A new study might be evidence enough for single people to hightail it to Vegas and get hitched, or you could be facing an early death.
Well ... OK, that may be stretching a bit far. Nevertheless, researchers say they have analyzed data from nearly 5,000 individuals born in the 1940s.
Dr. Ilene Siegler and her team from Duke University Medical Center found that people who were never married were more than twice as likely to die in middle age compared to those who had been in a long-term relationship.
As reported in the Daily Mail, Dr Siegler explained, “Living to a ripe old age is expected, particularly for people who reach the age of 40, which makes it important to understand why some people do not survive to become elderly. Getting and remaining married has long been associated with better survival, especially for men, but the impact on the risk of dying in middle age has not been previously researched."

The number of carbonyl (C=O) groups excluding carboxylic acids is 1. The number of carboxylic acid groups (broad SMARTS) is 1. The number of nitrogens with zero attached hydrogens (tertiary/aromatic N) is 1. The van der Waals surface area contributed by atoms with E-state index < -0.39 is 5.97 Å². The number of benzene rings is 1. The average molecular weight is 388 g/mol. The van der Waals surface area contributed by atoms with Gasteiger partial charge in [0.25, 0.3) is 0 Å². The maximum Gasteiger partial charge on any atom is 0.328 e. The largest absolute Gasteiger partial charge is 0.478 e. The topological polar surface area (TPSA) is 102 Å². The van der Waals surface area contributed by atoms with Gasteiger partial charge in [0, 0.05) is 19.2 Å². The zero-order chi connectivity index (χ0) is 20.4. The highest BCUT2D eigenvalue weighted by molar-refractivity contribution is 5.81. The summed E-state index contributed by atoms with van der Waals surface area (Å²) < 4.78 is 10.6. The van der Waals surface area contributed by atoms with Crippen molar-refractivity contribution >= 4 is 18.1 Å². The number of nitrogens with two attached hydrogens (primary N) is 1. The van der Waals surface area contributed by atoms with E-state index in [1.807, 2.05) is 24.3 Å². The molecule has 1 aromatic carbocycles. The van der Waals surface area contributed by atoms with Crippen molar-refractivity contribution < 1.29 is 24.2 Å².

Earlier studies have indicated that married couples experience lower levels of heart disease, cancers, flu, Alzheimer’s, depression and stress.
Ellen Idler, a sociologist at Emory University, has even authored a study which indicates married adults who undergo heart surgery are three times more likely than single people to survive the three months immediately following their operation.
Bottom line: When you vow, “Till death do us part”, that may just be the secret to a longer, more healthy life.
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